The Shortcomings of the Wii U Hardware

The Wii U introduces exciting innovations to the world of console gaming, but a clunky OS and a concoction of cheap hardware sully its potential.

Nintendo's Wii U is finally available, but whether or not it's been able to deliver the sort of "next-gen" experience many are waiting for is another story. Without the proper suite of software, a console's hardware may not be used advantageously. Conversely, weak hardware can hamper any given software's potential in the end. The Wii U falls into both of these traps. It's not a system without merit, but there are too many missed opportunities, and unfortunately, the time to address these issues may have already passed.

Hard Drive Space vs. System Software
The Wii U's system software is a hog. After installing a hefty day-one update, owners of the 8GB Wii U are left with roughly 3GB of internal storage. This is problematic for a few reasons. While there may have been some assumption on the part of customers that a portion of their internal storage would go to the operating system, losing over half of their free space (in the case of the 8GB model) is a bit much. Nintendo may have given some warning ahead of time, but burying the details within a FAQ on its support site hardly constitutes fair notice.


The Wii U's operating system takes up over half of the Basic Set's available memory.

It's also curious that Nintendo would issue an update so large that it prevents some of its customers from purchasing digital copies of games such as Nintendo Land from the eShop.

Bloated, Sluggish Operating System
Outside of dissecting the entire file structure of the OS, or even Nintendo's compression methodology, you can superficially judge the "weight" of software by its load times. That said, opening or exiting the Wii U's Settings application takes 12 to 14 seconds, which is unacceptable by any measure. Why should system software take up so much hard drive space and require such lengthy load times if the only assets being loaded are simply images, text, and a few sound effects? Something doesn't add up.

External Storage Limitations
If you're feeling light on space after the update, you're likely considering the addition of a thumb drive or external hard drive. It's known that the Wii U supports such additions, but less apparent are the associated limitations.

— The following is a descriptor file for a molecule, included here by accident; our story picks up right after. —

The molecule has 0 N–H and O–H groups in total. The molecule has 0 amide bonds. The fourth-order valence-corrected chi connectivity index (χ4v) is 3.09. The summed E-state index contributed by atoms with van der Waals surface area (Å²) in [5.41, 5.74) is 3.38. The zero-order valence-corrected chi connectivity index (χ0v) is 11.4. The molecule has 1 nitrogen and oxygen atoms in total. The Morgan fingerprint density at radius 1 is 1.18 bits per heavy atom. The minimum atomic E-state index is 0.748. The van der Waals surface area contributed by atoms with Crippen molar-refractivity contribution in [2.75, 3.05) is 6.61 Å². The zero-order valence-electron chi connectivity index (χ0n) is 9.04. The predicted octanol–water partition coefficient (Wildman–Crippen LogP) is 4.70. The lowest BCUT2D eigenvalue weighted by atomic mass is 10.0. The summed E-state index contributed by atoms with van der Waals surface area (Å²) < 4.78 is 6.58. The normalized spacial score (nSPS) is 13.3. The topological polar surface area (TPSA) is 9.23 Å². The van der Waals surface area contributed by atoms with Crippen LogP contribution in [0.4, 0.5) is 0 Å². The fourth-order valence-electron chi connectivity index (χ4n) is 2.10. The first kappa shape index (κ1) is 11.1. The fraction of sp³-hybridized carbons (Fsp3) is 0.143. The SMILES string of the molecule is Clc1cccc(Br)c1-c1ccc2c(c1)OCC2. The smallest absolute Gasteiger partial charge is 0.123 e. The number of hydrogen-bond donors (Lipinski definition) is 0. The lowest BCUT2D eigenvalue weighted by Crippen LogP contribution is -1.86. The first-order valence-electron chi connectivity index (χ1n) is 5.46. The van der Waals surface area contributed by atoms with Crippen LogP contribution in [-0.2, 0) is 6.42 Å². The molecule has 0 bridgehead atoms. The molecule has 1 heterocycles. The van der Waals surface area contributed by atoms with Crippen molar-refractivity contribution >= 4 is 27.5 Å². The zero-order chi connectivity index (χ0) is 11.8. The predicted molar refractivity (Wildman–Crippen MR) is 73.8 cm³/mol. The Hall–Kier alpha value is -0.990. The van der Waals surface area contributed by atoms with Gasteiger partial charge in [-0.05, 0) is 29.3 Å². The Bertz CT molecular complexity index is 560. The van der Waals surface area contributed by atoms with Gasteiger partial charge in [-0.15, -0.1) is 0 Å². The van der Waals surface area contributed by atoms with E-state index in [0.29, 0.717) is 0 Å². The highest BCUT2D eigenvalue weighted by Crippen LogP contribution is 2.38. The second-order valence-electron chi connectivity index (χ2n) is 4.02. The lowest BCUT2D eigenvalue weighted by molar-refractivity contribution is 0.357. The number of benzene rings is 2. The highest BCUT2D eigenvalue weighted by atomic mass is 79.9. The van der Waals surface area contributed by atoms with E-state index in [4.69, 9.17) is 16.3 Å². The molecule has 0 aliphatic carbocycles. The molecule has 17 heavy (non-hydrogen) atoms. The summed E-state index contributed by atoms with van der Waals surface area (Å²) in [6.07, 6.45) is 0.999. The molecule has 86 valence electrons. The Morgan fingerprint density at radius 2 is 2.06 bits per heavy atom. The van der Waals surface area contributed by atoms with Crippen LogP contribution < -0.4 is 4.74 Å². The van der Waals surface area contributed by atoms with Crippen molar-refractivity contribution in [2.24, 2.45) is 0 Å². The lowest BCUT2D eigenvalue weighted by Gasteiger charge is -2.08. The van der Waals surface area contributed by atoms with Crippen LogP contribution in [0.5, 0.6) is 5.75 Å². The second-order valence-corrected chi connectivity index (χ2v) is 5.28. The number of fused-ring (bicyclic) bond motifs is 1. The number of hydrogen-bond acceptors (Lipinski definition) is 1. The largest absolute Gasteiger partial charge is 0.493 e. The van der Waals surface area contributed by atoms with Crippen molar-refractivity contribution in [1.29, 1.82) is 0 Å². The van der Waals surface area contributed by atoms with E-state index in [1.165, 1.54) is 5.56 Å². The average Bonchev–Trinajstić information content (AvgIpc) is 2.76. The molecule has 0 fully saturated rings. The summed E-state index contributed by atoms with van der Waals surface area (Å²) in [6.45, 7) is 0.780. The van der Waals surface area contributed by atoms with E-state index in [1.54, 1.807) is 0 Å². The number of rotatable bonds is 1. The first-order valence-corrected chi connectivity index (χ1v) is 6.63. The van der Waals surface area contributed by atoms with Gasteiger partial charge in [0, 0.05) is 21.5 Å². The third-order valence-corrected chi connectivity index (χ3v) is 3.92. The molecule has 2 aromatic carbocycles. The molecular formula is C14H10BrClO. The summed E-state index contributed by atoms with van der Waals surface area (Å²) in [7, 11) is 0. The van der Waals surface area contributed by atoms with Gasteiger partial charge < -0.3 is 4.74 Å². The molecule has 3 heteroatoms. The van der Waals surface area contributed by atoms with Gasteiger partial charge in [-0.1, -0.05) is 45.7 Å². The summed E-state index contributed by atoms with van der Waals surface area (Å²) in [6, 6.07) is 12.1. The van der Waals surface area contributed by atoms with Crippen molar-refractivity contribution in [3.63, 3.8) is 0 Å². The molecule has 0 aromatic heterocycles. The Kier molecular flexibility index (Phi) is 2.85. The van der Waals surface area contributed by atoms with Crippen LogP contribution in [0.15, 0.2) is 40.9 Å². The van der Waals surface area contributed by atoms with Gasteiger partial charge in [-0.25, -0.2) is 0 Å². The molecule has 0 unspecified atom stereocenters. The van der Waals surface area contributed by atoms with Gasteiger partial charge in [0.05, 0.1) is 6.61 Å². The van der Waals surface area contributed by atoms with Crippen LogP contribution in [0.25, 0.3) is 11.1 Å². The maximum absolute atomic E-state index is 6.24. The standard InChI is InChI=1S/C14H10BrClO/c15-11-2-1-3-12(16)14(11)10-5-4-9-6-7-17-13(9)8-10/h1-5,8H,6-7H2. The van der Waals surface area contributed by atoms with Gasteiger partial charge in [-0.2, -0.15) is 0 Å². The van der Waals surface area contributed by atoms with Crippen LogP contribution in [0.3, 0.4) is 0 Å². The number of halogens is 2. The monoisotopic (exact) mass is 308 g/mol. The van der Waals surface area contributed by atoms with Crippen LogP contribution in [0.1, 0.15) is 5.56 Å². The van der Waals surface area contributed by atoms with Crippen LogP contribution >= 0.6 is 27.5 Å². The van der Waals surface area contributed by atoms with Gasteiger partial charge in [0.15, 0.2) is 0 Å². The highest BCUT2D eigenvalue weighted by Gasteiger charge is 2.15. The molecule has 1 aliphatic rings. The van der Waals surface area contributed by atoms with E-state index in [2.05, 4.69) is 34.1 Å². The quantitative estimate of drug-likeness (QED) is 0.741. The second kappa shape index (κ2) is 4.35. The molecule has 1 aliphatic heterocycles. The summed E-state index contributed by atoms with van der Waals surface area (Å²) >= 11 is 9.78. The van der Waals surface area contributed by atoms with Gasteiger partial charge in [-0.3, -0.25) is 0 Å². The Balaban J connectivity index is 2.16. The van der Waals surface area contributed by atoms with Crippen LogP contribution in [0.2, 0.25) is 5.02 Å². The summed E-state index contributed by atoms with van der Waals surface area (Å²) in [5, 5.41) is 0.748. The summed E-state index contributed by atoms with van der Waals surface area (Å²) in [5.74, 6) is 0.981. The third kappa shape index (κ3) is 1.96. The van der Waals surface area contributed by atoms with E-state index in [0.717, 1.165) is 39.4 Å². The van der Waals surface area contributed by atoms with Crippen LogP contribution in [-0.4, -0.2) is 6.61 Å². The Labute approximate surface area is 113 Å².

It begins with the USB ports on the Wii U. At USB 2.0, they're severely outdated; the 3.0 standard has been in use for three years and is hardly cutting edge itself. Nintendo has never pushed the envelope tech-wise, but going with USB 2.0 is a gross misstep. Not only does it operate at a fraction of the speed provided by USB 3.0, but it only allows a device to draw a maximum of 500 mA of current per port. USB-powered hard disk drives built on the 3.0 specification require upward of 900 mA.

Promisingly, USB 3.0 is backward compatible, meaning that 3.0 based devices will function, but transfer data at slower speeds, when connected to a USB 2.0 port. Customers who want to add a modern USB 3.0 external drive to their Wii U need to buy one with a dedicated power source, or purchase a USB Y-splitter cable, which would allow a USB (3.0) powered drive to draw power from two ports at once. USB-powered external drives are an invaluable convenience, so it makes sense to go with the latter option despite the requirement of an additional purchase (a y-splitter). If Nintendo wanted to accommodate modern tastes and expectations, upgrading the USB ports, or at least including a y-splitter, would have been an easy win. As it stands, the internal storage of any Wii U is already laughable compared to other consoles, and it doesn't help that the solution to said issue only highlights the shortcomings of something as simple as a USB port.

The Innovative, Lackluster GamePad